By the way, except for Life of Pi (which I can’t recommend because I haven’t read it all the way through), I highly recommend any and all of these novels. To whatever extent your reading preferences are close to mine, I think you’ll love them.
My goal was to look for any specific tactics I would want to use in the opening of my own novel. I believe that beginnings are crucial, even more crucial than endings, because they signal what kind of book it will be and because readers often judge whether or not to read on from the first few pages or chapters. A bad ending may make the reader throw the book across the room, but a bad beginning will prevent the book from entering the room in the first place.
Of course, you can go back and redo your beginning any number of times, but as long as it’s not going to bog you down, why not start with your best effort? With that said, if you think it is likely to bog you down, this approach is probably no good for you. Some of us need more drive while others of us need more thought. I’m in the second camp.
The books I chose may or may not have been ideal for my purposes, since these books tend toward the “literary,” whatever that means when we’re talking about novel that were also commercially successful, and I’m trying to write a novel that offers a huge amount of real-life information in the form of an engrossing story, which is a bit of a different intention.
The results of my casual review were eye-opening for me. Here are the lessons I drew from the process, which may or may not be useful in your writing. I believe they apply in some measure not only to novels, but also to short fiction.
Here are the raw notes I jotted down about each book as I went, in case you’re interested in the details I noticed.
Barbara Kingsolver, The Poisonwood Bible
· Immediately gives you reasons to both sympathize and be suspicious of the main characters
· Very “literary” in style, and first person, neither of which is well-suited to what I’m trying to do in my own book
· Surprising and gripping imagery
· Situation first, then explanation (not the other way around)
· Strong use of metaphor and vibrant description
· Brings up large issues (Africa, race, entitlement, guilt, privilege) in the first few pages
· Makes ethical/philosophical statements (“Most people have no earthly notion of the price of a snow-white conscience”) and controversial ones
· Strongly foreshadows
· Starts with reflection on everything (philosophy, metaphor, meaning, foreshadowing) and only then gets to the story of things
Audrey Niffeneger, The Time Traveler’s Wife
· Starts with personal reflection and immediate reference to danger and difficulty
· Ideas, philosophy, and generalization at beginning, not an immediate scene
· Startling premise given out in an incomplete way very soon
· Metaphor, simile
· First person again (still not applicable to what I’m doing, though)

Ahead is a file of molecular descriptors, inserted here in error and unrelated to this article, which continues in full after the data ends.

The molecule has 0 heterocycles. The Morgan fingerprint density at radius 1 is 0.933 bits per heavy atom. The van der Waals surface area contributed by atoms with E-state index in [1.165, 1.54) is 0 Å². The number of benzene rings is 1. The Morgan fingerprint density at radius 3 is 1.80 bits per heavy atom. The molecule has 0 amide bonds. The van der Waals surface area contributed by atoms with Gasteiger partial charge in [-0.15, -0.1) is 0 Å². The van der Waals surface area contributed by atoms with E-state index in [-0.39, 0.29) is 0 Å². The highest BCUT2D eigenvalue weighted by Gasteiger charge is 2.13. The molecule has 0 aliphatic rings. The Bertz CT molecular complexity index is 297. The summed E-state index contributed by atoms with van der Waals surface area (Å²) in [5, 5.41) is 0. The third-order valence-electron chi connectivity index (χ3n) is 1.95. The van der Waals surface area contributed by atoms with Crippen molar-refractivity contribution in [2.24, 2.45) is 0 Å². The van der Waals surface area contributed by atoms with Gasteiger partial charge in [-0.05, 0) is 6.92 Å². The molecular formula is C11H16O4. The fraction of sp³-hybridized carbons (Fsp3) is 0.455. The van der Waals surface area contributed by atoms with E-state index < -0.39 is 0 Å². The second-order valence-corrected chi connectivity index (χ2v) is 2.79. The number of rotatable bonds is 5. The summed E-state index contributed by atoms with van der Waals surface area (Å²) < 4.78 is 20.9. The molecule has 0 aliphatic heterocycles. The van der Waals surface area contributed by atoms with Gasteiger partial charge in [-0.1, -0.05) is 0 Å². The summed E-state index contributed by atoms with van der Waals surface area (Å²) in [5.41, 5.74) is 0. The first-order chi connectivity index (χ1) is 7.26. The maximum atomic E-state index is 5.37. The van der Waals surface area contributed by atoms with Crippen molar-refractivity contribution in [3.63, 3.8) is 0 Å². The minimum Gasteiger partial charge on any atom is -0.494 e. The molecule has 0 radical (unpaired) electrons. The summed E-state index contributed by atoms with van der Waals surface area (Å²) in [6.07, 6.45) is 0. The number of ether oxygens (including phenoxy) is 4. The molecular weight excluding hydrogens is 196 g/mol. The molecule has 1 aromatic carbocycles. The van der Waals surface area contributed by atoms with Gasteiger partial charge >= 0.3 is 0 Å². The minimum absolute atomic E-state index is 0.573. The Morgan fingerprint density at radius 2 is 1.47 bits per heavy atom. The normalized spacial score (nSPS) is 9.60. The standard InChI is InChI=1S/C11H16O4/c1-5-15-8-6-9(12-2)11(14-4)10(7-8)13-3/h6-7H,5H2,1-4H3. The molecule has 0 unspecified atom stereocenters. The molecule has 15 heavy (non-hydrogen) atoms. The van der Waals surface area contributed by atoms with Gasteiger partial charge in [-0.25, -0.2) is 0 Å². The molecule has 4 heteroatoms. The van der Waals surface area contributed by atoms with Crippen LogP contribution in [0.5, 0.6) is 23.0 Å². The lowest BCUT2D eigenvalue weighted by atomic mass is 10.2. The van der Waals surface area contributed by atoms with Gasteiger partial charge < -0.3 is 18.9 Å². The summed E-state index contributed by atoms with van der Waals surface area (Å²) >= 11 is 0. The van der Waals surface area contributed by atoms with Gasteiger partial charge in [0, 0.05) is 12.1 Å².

· Second character introduced after only a few paragraphs, with vivid images of how time travel feels and specific examples that are half-summarized, half in-scene
· establish relationship immediately, in a meaningful way
· still a lot of reflection and summary in Henry’s part
· Beginning has an especially high proportion of effective poetics, sort of a demonstration of skill. Later in the book the descriptions and comparisons are still vivid, still lots of simile and metaphor, but the rest of the language is more transparent.
· The same is true in The Poisonwood Bible: later the story is still carried by metaphor and simile, but the intent is more narrative and less poetic and philosophical
J.D. Salinger, The Catcher in the Rye
· Starts with character, giving us an immediate and clear idea of who this guy is and how he sees the world. We also get a lot of detail about his life–where he goes to school, what he values, what his parents are like from his point of view (in general terms), his brother, etc. Long first paragraph that kind of runs on. Voice dominates.
· Then fragments of scenes, mostly told in summary, that continue to illuminate what his life is like.
· First person again, of course. That just kills me, all that first person.
· There’s a palpable warmth and feeling of trust: you immediately start feeling like a confidant, that Holden might not be very reliable to most people, but for some reason he’s chosen you as someone with whom he’s going to be absolutely, 100% candid. The same thing at the very beginning of The Poisonwood Bible.
Richard Adams, Watership Down
· Title of the first part is “The Journey,” which foreshadows, and then there’s a quote from a Greek play about death and the stench of blood, so before you read even a word of the actual story, some tension has been created.
· Starts with a traditional kind of “lay of the land” description, with specific plant names and object names, the layout of things, and so on. It paints a pretty fair picture and only gradually focuses our attention on the rabbits. Once it does that, it starts by showing them as we would see them, then implies some personality, then begins to refer to rabbit culture in a way that technically could maybe still be considered realistic if it were based on zoology rather than sociology, and then finally crosses the line into explicit talking rabbit territory.
· He gives a character sketch of each rabbit in kind of a static way, but the tension he has built up for us tides us over durng this uneventful (though pertinent) material.